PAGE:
1921
Volume s1-8, Issue 5
  • ISSN: 0002-9637
  • E-ISSN: 1476-1645
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Abstract

Summary

  • 1.  The , employing the thick blood film method, on 11,000 adult Haitian negroes was 23.5 per cent, while the same test on 1102 of their children showed a rate of 41.9 per cent.
  • 2.  The on these same adults was 3.05 per cent and on the same children was 22.78 per cent.
  • 3.  Of the 2585 adult negroes whose blood films were positive for the parasites of malaria, only 110 had palpable spleens. Therefore, 2475 men with malaria would have been overlooked had the spleen index alone been employed. Of the 462 children whose blood films were positive for malaria, 175 had palpable spleens. Therefore, 287 children with malaria would not have been considered infected if we had used only the spleen index.
  • 4.  Of the 335 adult negroes who had palpable spleens, 225 did not have malarial parasites in their blood films. Of the 251 negro children who had palpable spleens, 76 failed to reveal parasites in their blood films. Two hundred and sixty-four, or 78.7 per cent, of the palpable spleens found in the adult negroes were barely palpable; while 131, or 52.2 per cent, of the palpable spleens in the children were of the same type. It is possible that all the palpable spleens recorded, even though not associated with parasites in the blood films, represented latent or recent malaria. Nevertheless, the error in the spleen rate was so much greater than in the parasite rate that it has great significance for those of us who wish to treat the active cases of malaria in an adult male labor force, or even in the general inhabitants of a community. The thick blood film examination of a large labor force or community on a single day does not, of course, disclose all of the individuals who may be positive for malaria. Interval surveys are indicated. The combined application of the blood and the spleen surveys would have greater value in the Latin-American labor forces, because the spleens of this race seem to show a greater degree and more permanent reaction to malarial infections than the spleens of the West Indian negroes show. I think, however, that the thick blood film survey, even in the Latin Americans, will include nearly all of the malarial infections that are active.
  • 5.  The application of both the parasite and spleen survey methods will fail to detect all cases of malarial infections, as can be easily proved by the routine examination at autopsy of films prepared from the rib marrow and splenic pulp.
  • 6.  Of the 335 palpable spleens found in these adult negroes, only 71, or 21.2 per cent, were below the costal margin. Of the 251 palpable spleens found in the negro children, 120 or 47.8 per cent were below the costal margin. The spleens which extended below the costal margin were not associated, in any regular manner, with the group of individuals showing “heavy parasite” infections in their blood films. These large spleens were very likely due to malarial chronicity rather than to one or two acute attacks.
  • 7.  Extreme cases of splenic enlargement, 1000 grams or more in weight, were commonly found in the Latin American labor class of the autopsy series; and were very rarely encountered in the negro, even though he had lived for a number of years on the mainland under the same environment as the Latin Americans.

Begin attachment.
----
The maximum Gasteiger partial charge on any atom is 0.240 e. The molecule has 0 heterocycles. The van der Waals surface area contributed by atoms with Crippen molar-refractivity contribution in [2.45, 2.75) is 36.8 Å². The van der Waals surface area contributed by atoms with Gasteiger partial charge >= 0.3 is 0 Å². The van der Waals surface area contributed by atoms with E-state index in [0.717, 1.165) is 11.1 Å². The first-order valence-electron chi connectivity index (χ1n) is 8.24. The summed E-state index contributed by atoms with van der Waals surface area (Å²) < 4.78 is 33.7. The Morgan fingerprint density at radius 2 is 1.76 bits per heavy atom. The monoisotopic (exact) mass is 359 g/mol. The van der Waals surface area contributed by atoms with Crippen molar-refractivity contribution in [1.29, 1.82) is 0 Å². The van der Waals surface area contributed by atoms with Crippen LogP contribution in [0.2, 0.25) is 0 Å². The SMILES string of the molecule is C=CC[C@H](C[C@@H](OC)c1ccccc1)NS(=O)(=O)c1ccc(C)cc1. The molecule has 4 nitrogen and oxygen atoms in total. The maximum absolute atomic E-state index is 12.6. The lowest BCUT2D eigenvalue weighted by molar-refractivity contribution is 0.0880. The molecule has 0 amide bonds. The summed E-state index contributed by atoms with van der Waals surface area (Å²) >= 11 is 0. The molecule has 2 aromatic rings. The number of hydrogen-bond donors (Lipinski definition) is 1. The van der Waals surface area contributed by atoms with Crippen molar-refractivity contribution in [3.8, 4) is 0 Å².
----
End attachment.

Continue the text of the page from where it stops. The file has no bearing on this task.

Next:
• 8.  Analysis of the autopsy series of cases indicates that acute enlargement of the spleen in negroes is more significant and constant in typhoid fever and lobar pneumonia than in malaria of the estivo-autumnal type.
  • 9.  The approximate range in weight of the normal spleen in these negroes is, apparently, 140 to 160 grams. See tables 7, 11 and 16.
  • 10.  It would appear, from analysis of the clinical records associated with the weights of the spleen at autopsy, that in adults this organ must exceed 300 grams in size before palpation can score a very high rate of success. See table 9.
  • 11.  The series of lobar pneumonia cases in the negro (table 8) revealed spleens with a weight in excess of 300 grams in 20 cases; yet in 6 instances, or 30 per cent, these spleens were not palpable. A disease of this nature may interfere with a low excursion of the diaphragm, which would ordinarily force the spleen down; and an inflated stomach and intestine could further handicap efforts in palpation.
  • 12.  These series of cases, in the autopsy records on cases dying from some of the various causes of external violence, indicate that the approximate normal weight of the spleen in the West Indian negro is 130 to 150 grams; while in two groups of 7 and 8 cases of the Latin Americans, it was for Panama and Honduras respectively 325 and 456 grams. A group of twelve white people from the United States gave an average weight of 122 grams. Two adult Chinese men revealed an average weight of 80 grams. The body weight and height do not have as much relation to the size of the spleen as one might think. Race seems to play a more important rôle than the size of the body. See tables 7, 11, 12, 13 and 16. It is not considered safe to assume that the average spleen weight given here for the Latin American labor class is their normal spleen weight, even though the cases recorded were persons who were apparently in good health prior to the time that they lost their lives due to some form of external violence. It seems probable that there is a more permanent reaction of the spleen to former or latent diseases in this race than in the other races mentioned. It may be true that the descendants of the African race do not respond to the malarial stimulus to the same degree that the natives of Central America do. Perhaps, this feature tends to show that malaria was imported to the Caribbean area during the days of slavery.

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1928-09-01
2017-11-18
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